Gastroenteritis: What You Can Do to Protect Yourself

Prevention is often the best medicine when it comes to avoiding gastroenteritis, a common stomach problem.

stomach flu vomiting

It can be tough to "hold food down" when you're hit with gastroenteritis, also known as stomach flu.

© Tom Wang |

Gasteroenteritis, also known as the stomach flu, is an intestinal infection that causes diarrhea, abdominal cramps, nausea or vomiting, and fever. It is often the result of contact with an infected person, or by ingesting contaminated food or water.

Most healthy people can recover from gasteroenteritis without serious problems, but the condition is more life- threatening for infants, older adults, and those with weakened immune systems.

You should seek immediate medical care if you have a fever higher than 104 degrees F, have been vomiting for more than two days, or show signs of severe dehydration, like dry mouth, dark yellow urine or no urine, and extreme weakness, dizziness, or lightheadedness.

Causes of Gastroenteritis

Exposure to certain viruses is the most common cause of gastroenteritis. The two main viruses are noroviruses and rotavirus.

  • Noroviruses are transmitted by consuming food or water contaminated with the virus or by direct person-to-person contact. A person with norovirus is contagious for at least three days after beginning to feel ill, and possibly as long as two weeks after recovery.
  • Rotaviruses are the more common among children who get infected by touching infected objects and then putting their fingers in their mouth. Adults can be infected too, but may not have any symptoms.

Consuming spoiled or undercooked food also can make you sick—for example, shellfish like raw or undercooked oysters.

Treatment and Prevention

saltine crackers

While recovering from gastroenteritis symptoms, ease back into eating with bland foods like crackers, breads and toast, and bananas.

There is really no specific medical treatment for viral gastroenteritis, as antibiotics are not effective against viruses. Your best approach is to let your body recover. However, you can take steps to make the process more comfortable:

  • Stay well hydrated. Besides water, you might try clear soda, clear broths, or non-caffeinated sports drinks.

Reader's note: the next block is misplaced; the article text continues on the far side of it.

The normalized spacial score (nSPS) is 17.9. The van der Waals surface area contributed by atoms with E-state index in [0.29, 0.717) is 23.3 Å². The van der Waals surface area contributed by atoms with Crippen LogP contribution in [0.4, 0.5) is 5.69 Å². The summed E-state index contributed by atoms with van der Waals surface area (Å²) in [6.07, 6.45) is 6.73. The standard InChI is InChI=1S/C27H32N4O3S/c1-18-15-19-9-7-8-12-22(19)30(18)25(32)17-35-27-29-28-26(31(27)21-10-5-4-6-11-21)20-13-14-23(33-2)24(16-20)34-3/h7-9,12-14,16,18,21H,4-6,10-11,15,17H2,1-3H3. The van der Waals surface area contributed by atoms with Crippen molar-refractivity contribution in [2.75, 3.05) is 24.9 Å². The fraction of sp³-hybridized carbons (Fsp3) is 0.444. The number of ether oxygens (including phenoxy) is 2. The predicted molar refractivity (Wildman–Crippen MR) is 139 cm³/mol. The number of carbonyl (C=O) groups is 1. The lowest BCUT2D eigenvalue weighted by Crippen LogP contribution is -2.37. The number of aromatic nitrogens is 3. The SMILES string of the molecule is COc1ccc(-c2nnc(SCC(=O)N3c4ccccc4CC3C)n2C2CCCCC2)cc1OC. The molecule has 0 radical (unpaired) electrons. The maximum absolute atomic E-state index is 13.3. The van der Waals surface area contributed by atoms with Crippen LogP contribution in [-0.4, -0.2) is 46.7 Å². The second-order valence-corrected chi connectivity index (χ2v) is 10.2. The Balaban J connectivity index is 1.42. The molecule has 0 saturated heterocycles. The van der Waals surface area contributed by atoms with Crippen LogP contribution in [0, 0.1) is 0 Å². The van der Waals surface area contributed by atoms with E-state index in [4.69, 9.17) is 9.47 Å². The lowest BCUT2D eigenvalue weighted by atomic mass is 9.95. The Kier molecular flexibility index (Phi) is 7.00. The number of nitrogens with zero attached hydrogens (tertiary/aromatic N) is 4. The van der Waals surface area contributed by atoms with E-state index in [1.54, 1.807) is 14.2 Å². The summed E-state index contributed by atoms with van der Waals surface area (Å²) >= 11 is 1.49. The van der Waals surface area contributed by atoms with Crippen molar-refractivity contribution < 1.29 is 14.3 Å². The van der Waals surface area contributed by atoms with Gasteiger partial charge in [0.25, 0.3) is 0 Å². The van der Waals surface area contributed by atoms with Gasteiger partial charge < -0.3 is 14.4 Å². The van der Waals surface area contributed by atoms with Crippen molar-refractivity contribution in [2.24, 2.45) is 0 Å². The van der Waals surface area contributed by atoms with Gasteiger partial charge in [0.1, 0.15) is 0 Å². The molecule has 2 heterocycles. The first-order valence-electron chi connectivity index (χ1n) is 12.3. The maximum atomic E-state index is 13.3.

• Ease back into normal eating. Begin with simple, easy-to-digest foods, such as crackers, toast, bananas, and rice.
  • Avoid certain foods for a while. Foods that may upset your stomach include dairy products and fatty and spicy foods. Also curb your intake of caffeine and alcohol.
  • Get plenty of rest. You will no doubt fee weak and tired.
  • Avoid certain over-the-counter pain relievers. Medication like ibuprofen (Advil, Motrin IB, etc.) may further upset your stomach.

You can protect yourself from future episodes by preventing contact with viruses.

Here are some simple practices to follow:

  • Wash your hands with antibacterial soap and warm water after using the bathroom and before eating or preparing food. Alcohol-based hand sanitizers (containing at least 62 percent ethanol) can help if you cannot do a thorough wash.
  • Wash fruits and vegetables before eating them, and thoroughly cook oysters and other shellfish.
  • Avoid sharing eating utensils including glasses and plates.
  • Try to avoid close contact with anyone who has the virus.
  • Use a bleach-based household cleaner to clean and disinfect any surfaces after an episode of vomiting or diarrhea.
  • Wear protective gloves when handling soiled material to avoid spreading the virus. They should be washed with hot water for the longest machine cycle length.

See also: “4 Causes of Gastritis You Can Treat on Your Own.”

Originally published in April 2016 and updated.

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Matthew Solan

Matthew Solan has served as executive editor of Harvard Men's Health Watch since 2016. He was previously executive editor for UCLA Health's Healthy Years and was a regular contributor to … Read More

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